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Clinicians at two of the University of Liverpool’s veterinary teaching hospitals are celebrating a lockdown success story, involving a special patient called Duncan.
While many of the University’s departments have come together to fight the COVID-19 pandemic over the past few months, surgical teams from both the equine and small animal hospitals at Leahurst came together to take on a very different challenge in performing what is believed to be the world’s first successful total hip replacement in a horse.
Duncan, an 85kg miniature horse, was first admitted to the Philip Leverhulme Equine Hospital in July this year for investigation of severe hind limb lameness. A CT scan confirmed fears that Duncan had dislocated the left hip joint and damaged it irreparably.
“Treatment options for this problem are very limited, especially with extensive damage to the head of the femur,” explains equine surgical specialist Dave Stack. “I discussed Duncan’s predicament with two small animal surgical specialists, Professor Rob Pettitt and Andy Tomlinson, who agreed that performing a total hip replacement offered Duncan the best chance for recovery.”
The procedure had been attempted in small ponies before, however, all known previous attempts had failed. The surgery required careful preparation and the combined knowledge of specialists in both small animal and equine surgery, as well as colleagues from the anaesthesia and internal medicine departments.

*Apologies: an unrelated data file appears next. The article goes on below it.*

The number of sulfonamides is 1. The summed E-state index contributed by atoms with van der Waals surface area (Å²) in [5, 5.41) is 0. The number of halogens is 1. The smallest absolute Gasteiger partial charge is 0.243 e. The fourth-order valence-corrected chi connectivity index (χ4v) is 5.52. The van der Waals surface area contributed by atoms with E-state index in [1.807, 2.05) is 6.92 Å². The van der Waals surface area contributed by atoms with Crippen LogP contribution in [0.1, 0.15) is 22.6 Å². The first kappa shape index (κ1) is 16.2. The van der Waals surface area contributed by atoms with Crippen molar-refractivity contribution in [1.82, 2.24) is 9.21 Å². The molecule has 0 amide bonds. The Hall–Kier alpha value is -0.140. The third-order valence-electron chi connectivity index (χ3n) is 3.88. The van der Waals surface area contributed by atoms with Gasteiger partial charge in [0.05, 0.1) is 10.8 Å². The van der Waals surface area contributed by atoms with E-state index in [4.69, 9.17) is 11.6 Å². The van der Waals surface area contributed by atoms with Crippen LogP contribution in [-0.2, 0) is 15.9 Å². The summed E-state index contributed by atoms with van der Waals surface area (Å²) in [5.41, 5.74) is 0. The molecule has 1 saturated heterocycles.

Working together, the teams were able to replace the left hip of Duncan using state-of-the-art implants that are designed for use in large dogs.
Equine Surgical Resident, Matthew Cullen said: “Although always complex, hip replacements are relatively common in dogs, so the experience of the small animal surgeons was absolutely vital as Duncan presented a highly unique challenge. Despite that he has made an excellent recovery and was able to walk and trot almost normally at his last check up!”
Duncan was hospitalised at Leahurst for over three weeks and required round-the-clock supervision in the first few days after surgery. As he grew stronger, physiotherapy formed a large part of his postoperative care and the team worked closely with Chartered Veterinary Physiotherapists Katie Meredith, and Suzanne Cottriall to help Duncan get back on his feet.
Matthew added: “It seems glib to describe this as a team-effort, because all of the cases we see are, but this case genuinely reflects the hard work of lots of people from many different departments. All staff at the equine hospital were involved in Duncan’s care at some stage of his treatment and it was a fantastic experience to work with the surgeons and nursing team from the Small Animal Teaching Hospital.”
Professor Rob Pettitt said: “The opportunity to provide Duncan with a normal life using a procedure that we perform regularly in dogs but that has never been successful longer term in equids was a unique experience. Our role as surgeons was just a small part of the huge teamwork that has resulted in this successful outcome.”
Dave Stack added: “I would like to express my gratitude to all who contributed to the success of Duncan’s recovery, not least Rob Michael of Thompson House Equine Clinic, Duncan’s vet at home, whose care of him has been invaluable. I am thrilled that Duncan will live a comfortable life and delighted that Duncan’s owners have the opportunity to continue to spoil him for many years to come.”
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